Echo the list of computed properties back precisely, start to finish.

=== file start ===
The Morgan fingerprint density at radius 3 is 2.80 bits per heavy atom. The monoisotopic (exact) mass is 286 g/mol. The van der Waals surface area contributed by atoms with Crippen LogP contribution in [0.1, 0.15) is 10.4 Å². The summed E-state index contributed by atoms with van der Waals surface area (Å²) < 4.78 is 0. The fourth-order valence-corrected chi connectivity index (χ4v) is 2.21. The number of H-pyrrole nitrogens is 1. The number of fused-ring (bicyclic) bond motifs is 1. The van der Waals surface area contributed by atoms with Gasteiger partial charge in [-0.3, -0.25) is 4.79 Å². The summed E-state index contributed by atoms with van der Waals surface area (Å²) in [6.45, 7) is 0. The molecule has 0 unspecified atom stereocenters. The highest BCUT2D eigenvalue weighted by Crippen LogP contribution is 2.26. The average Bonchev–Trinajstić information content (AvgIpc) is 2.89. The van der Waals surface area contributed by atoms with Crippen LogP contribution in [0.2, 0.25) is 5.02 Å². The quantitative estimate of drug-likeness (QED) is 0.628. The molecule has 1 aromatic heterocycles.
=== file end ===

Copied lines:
The Morgan fingerprint density at radius 3 is 2.80 bits per heavy atom. The monoisotopic (exact) mass is 286 g/mol. The van der Waals surface area contributed by atoms with Crippen LogP contribution in [0.1, 0.15) is 10.4 Å². The summed E-state index contributed by atoms with van der Waals surface area (Å²) < 4.78 is 0. The fourth-order valence-corrected chi connectivity index (χ4v) is 2.21. The number of H-pyrrole nitrogens is 1. The number of fused-ring (bicyclic) bond motifs is 1. The van der Waals surface area contributed by atoms with Gasteiger partial charge in [-0.3, -0.25) is 4.79 Å². The summed E-state index contributed by atoms with van der Waals surface area (Å²) in [6.45, 7) is 0. The molecule has 0 unspecified atom stereocenters. The highest BCUT2D eigenvalue weighted by Crippen LogP contribution is 2.26. The average Bonchev–Trinajstić information content (AvgIpc) is 2.89. The van der Waals surface area contributed by atoms with Crippen LogP contribution in [0.2, 0.25) is 5.02 Å². The quantitative estimate of drug-likeness (QED) is 0.628. The molecule has 1 aromatic heterocycles.